A literal "false flag" operation, it seems

You’ve probably all heard about the kerfuffle over the big banner at a recent football match in Korea, which was all Japan’s fault:

The Korean Football Association also posted a statement on its website that blamed Japanese supporters at the match for the banner, linking it to display of a "rising sun" Japanese flag, considered by many Koreans as an emblem of Japan’s historical militarism and occupation of Korea from 1910 to 1945.

Skipping over the illogic in that statement, according to someone who appears to be an official photographer or something for the JFA:

As for the flag on Sunday, can you tell me where in the stadium that was? Because I can tell you. It was right next to the Italian flag that was on the upper deck (and fuck knows what that was all about), far removed from the main group of Japan supporters who have condemned the Rising Sun flag. You can see it here.

The guy flying the giant Japanese flag in that picture is the same guy who flew the Rising Sun flag. He’s a Yokohama F. Marinos supporter (top right) who’s actually banned from their stadium for doing some stupid shit. He’s also been waving the giant flag for several years – I know this because he told me while we were waiting in line at the airport on Monday. He’d mentioned that someone had tried waving the Rising Sun flag but it didn’t register that he was talking about himself until I caught up on sleep and got a better look at all the photos.

Furthermore, it has been discovered that he is also a Shit-Back-That-Racist Crew member, these ultra-leftists looking to give law-abiding patriots a good kicking.

  1. Ialsolikelivinghere

    According to the WSJ, “The Korean Football Association [blamed] Japanese supporters for triggering the display of the banner by waving a flag that is considered provocative by many Koreans”. So a Japanese flag was waved, and in response Korean supporters hurriedly scribbled something on a 50 meter long banner that they happened to carry with them? Hardly.

    On the other hand, the Japanese sports minister Hakubun Shimomura missed a great opportunity to be silent when he said the incident “called into question the nature of the [South Korean] people”.

    Apart from that, much ado about nothing. Why is this even discussed?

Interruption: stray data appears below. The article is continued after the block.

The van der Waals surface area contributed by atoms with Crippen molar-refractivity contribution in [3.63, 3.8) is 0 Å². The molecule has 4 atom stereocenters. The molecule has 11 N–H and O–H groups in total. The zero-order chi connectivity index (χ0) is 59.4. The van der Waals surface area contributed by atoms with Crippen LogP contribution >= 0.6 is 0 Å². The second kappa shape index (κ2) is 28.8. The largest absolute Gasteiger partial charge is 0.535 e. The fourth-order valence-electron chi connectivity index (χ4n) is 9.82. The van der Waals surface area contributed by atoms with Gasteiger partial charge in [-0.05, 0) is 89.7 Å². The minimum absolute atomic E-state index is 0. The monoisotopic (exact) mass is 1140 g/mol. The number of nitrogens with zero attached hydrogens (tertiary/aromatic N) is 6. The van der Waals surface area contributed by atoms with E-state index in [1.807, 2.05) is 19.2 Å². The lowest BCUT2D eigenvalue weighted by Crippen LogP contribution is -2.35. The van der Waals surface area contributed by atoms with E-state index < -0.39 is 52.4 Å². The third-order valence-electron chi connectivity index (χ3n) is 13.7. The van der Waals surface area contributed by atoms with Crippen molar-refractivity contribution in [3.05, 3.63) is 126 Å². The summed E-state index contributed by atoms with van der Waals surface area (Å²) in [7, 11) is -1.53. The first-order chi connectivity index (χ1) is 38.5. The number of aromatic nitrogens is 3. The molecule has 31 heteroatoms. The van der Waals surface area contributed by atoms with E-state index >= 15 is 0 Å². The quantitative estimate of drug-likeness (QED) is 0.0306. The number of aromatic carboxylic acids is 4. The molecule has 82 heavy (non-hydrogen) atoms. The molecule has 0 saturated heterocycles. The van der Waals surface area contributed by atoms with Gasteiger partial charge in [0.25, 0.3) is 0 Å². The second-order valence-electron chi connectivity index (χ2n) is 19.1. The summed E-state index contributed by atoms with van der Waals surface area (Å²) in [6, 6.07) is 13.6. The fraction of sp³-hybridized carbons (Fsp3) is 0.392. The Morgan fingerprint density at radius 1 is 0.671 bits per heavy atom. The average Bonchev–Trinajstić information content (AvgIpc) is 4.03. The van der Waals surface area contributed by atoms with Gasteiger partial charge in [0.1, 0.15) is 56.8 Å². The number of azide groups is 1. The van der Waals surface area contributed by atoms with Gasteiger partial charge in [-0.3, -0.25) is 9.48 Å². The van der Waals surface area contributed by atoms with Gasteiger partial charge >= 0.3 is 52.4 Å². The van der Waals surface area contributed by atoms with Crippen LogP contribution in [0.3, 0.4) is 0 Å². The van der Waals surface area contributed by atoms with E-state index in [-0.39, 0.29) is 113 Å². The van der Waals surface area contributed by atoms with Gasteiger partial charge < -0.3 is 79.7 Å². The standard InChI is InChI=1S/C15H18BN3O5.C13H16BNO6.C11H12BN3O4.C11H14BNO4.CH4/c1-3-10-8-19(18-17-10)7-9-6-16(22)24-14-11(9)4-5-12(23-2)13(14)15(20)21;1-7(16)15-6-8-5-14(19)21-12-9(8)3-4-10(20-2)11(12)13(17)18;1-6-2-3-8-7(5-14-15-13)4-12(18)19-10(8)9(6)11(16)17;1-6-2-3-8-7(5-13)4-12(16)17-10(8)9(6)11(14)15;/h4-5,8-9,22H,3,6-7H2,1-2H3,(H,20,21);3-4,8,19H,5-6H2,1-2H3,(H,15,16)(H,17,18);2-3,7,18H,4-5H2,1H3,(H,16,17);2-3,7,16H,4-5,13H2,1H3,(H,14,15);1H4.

2. For what it’s worth, this is what I came away with after watching this match:

    1. The entire incident obviously had official backing. The organization required to plan and execute the manufacture of gigantic banners, on which political slogans and the elaborate images of historical figures have been printed, far exceeds that of casual sports fans. These signs must have taken weeks to make, hours to set up, and careful planning to display.

    2. The fact that many of these “supporters” left after the banners were removed at halftime suggests to me that they weren’t there for the soccer in the first place.

    3. The entire incident was political theater for the sole consumption of Korean audiences on home turf. If they truly had intended the Japanese players and supporters to read this message, wouldn’t they have at least displayed it in the proper language?

    I suppose the fact that this entire thing really pisses me off makes me an Apologist(TM), but in this case it’s less about Japan-Korea relations and more about plain ol’ sportsmanship and fair play. I don’t think this sort of bullshit at sporting events is any different than the monkey chants, or Belgians yelling “FUKUSHIMA!” at Eiji Kawashima back in 2011, or the laser pointer guys, or the coin throwers. And that’s just rowdy fans — this Korean thing was undoubtedly something more institutional in nature.


Leave a Comment

NOTE - You can use these HTML tags and attributes:
<a href="" title=""> <abbr title=""> <acronym title=""> <b> <blockquote cite=""> <cite> <code> <del datetime=""> <em> <i> <q cite=""> <s> <strike> <strong>